The 2012 and last PGA Tour Q-School is halfway through its six rounds at PGA West in La Quinta, California. There are 171 players alternating back and forth between the iconic, Pete Dye-designed, TPC Stadium Course and the easier Nicklaus Tournament Course.
At this point, Meen Whee Kim continues to hold the lead, one-stroke over Sweden’s Robert Karlsson who is trying to gain membership so that he can play in the States full time. Kim is at 18-under par.
The top-25 and ties get their Tour cards and there are currently 10 players on the cut line tied at 10-under for the three days.
So those are the facts and a player’s thoughts about it should stop there. All you should be thinking about is how you’re going to play today’s course. But sometimes you just can’t help yourself.
You can’t help but try to project how the cut line is going to move over the final three days and what it would take for you to catch up to and then comfortably inside that number.
The first thing you notice in skimming the top-75 (and ties) on the leaderboard is that the last of them, the T75s, are at 5-under and five shots outside of the cut line.
The next thing you notice is that in that entire group of the guys playing well, there are a whole bunch of 7- and 6-under pars. Actually, six 7s; eight 6s, thirteen 5s and twelve 4s. That is, 65s, 66s, 67s and 68s. That’s how good these guys are.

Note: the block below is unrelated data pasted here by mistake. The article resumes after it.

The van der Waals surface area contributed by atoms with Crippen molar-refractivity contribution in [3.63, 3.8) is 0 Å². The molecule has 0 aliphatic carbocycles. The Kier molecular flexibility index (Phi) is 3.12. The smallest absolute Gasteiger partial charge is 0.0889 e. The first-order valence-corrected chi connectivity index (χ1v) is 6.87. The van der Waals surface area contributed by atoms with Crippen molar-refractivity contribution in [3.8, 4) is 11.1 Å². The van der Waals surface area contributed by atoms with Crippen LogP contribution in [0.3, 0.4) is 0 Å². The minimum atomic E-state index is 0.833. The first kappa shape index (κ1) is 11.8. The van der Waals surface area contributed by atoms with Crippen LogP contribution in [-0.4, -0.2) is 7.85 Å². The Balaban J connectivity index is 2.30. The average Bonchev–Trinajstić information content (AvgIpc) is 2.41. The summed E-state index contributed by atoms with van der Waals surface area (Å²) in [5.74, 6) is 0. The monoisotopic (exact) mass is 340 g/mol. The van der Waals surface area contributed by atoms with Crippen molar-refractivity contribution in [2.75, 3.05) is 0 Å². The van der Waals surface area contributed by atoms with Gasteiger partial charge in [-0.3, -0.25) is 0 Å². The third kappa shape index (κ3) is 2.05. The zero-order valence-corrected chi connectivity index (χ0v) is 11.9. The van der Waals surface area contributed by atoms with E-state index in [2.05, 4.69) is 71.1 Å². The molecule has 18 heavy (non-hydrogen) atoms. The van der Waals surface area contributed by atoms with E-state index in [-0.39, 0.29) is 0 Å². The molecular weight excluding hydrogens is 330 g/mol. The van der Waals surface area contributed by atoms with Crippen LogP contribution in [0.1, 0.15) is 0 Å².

And then you notice that of all those top-75, only three guys failed to shoot at least even par (six did shoot even par).
So you know, as you expected, that this upper half of the field is playing well. You know that the T25 cut line is going to get below 10-under. Does it move a stroke a day lower or two strokes a day? Will the noose be getting tighter and it’ll only move one or two lower period, getting to 12-under?
So if you’re at T75 and five shots out and the cut moves to 7 away, what do you have to shoot each day to keep pace with the field going lower? 2-under only gets you six strokes and you need seven; 2½ per day? 3? 3½ to be safe? Yeah, you’d like to.
And you’d like to have all of this gibberish actually work out. But the truth is all it does is drain your brain. You have to have a general idea of the flow of things, but all that you can control of that flow is…you.
And so, as always, the path to good golf is getting your swing freed up on the range and then going to the first tee thinking targets. Pick a target, envision a shot to that target and then hit that shot at the target. And then do it again…and again…etc.
You can be more or less aggressive on your targets depending on how well you’re swinging it and what you sense the drift of the field is. Sometimes you just gotta go at everything. And oddly, when you find yourself in that predicament, it frees you up because you realize that you have no choice; you can’t be too conservative.
All of these guys are experienced enough players that they’ll have their own ways of thinking about it, but the inevitability of this last chance for a card for this year can be very distracting.
That’s why Q-School is such a fascinating thing to watch, not only for the guys who rise to the top, but for the guys who managed to rise above themselves and fall, exhausted, just inside the number.
And sometimes, because there’s such a focus on those last guys into the top-25, we get to spend some time with the guys who didn’t make it. There is as much of an education in failure as there is success.
But I fear that much of that, and the drama that goes with it, will be lost after this year.